Core stability, core strength and their relationship with back pain have been subject to research since the early 1980s. Research has highlighted the benefits of such training for people with back pain and for carrying out everyday activities.
The whole area of core stability, exercise and lower back pain is far more complex than the media or the average gym instructor would have you believe
However, these findings, combined with general beliefs about the importance of abdominal muscles for a strong back as well as influences from Pilates, have promoted several assumptions, such as that certain muscles are more important than others, or that weak abdominal muscles lead to back pain.
Other assumptions are that strengthening abdominal or trunk muscles can reduce back pain, that there is a unique group of core muscles working independently of other trunk muscles, that a strong core will prevent injury, and that there is a relationship between stability and back pain.
As a consequence of these assumptions, a whole industry grew out of these studies, with gyms and clinics worldwide teaching the abdominal hollowing and core bracing exercise to athletes for prevention of injury and to patients as a cure for lower back pain.
In essence, the passive human spine is an unstable structure and therefore further stabilisation is provided by the co-contraction of trunk muscles. Erroneously, these muscles are often referred to in the core stability approach as the core muscles and assumed to be a distinct group, with anatomical and functional characteristics specifically designed to provide stability.
One of the muscles in this group to have received much focus is transversus abdominis. It was widely believed that this muscle was the main frontal component of trunk stabilisation. It is now accepted that many different muscles of the trunk contribute to stability and that their stabilising action may change according to varying tasks.
In one of the early studies, it was demonstrated that during rapid arm or leg movement, the transversus abdominis in patients with lower back pain was delayed in its recruitment. It was consequently assumed that the transversus, by means of its connection to the lumber spine, is dominant in controlling spinal stability. Therefore any weakness or lack of control of this muscle would spell trouble for the back.
It was in part the results of this study that led to the huge success of Pilates globally, as it embraced these findings and started busily retraining the delay in recruitment of transversus abdominis.
However, the subject is far more complex than this and many other factors have to be considered. Mainly though, just because transversus abdominis is the first muscle to fire up does not make it the most important – it just means that it is the first in a sequence of events and all muscles need to be considered.
No study to date has demonstrated that core stability exercise will reset onset timing in patients with lower back pain – therefore if using this as a tool to address lower back pain, one should be cautious, especially if an individual therapist promotes it wholeheartedly as the answer to one’s pain.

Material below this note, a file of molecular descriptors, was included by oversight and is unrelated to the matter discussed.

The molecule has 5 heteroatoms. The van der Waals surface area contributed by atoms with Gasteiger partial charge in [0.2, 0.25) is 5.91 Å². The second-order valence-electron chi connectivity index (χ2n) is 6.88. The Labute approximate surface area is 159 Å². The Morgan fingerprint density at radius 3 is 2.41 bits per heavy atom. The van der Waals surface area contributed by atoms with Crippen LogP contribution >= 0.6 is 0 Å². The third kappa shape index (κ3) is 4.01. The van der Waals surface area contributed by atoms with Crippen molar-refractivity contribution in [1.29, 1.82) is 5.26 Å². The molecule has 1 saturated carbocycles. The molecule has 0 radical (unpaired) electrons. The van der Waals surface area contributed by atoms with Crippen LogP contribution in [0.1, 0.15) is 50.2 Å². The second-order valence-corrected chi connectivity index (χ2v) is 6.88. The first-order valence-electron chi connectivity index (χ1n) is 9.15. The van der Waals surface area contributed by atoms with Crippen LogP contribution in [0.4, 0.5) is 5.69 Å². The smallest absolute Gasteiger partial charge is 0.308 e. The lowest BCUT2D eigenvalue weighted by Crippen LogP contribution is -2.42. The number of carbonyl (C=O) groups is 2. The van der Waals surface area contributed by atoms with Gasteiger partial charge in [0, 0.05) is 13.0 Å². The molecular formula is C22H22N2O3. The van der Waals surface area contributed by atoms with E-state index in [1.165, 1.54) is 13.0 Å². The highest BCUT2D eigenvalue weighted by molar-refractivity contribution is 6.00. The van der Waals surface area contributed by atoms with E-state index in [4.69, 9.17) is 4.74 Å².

There is more confusion about the issue of trunk strength and its relation to back pain and injury prevention. What we do know is that trunk muscle control, including force losses, can be present as a consequence of back pain or injury. Again, here several assumptions are often made: that loss of core muscle strength could lead to back injury and that increasing core strength can alleviate back pain.
To what level do the trunk muscles need to co-contract in order to stabilise the spine? The answer is not very much. During standing and walking, the trunk muscles are minimally activated and this is very important to understand when deciding on the appropriateness of an exercise. These low levels of activation raise the question as to why strength exercises are so often prescribed when such low levels of co-contraction forces are more necessary in the rehabilitation of the spine. Such low co-contraction levels suggest the strength losses are unlikely ever to be an issue for spinal stabilisation. A person would have to lose substantial trunk muscle mass before it will destabilise the spine.
Is there a relationship between weak abdominals and back pain? No studies to date have shown that strengthening the core muscles, in particular the abdominal muscles and transversus abdominis, would reduce back pain and therefore you should proceed with caution when trainers or therapists suggests that is does.
The whole area of core stability, exercise and lower back pain is far more complex than the media or the average gym instructor would have you believe. The first thing to note when considering this area, and in particular core stability and lower back pain, is that there is no gold standard universal measure or definition on what core stability is, which makes writing any article on it problematic and leaves it open to ambiguous interpretation.
The majority of expert opinions state that more research needs to take place especially when exercise is used as a tool for lower back pain. From the research it is unclear which exercises are most effective, which exercises are essential, and at what point there are diminishing returns from continued progression.
Bryn Kennard is a Pilates instructor at Bodyworks.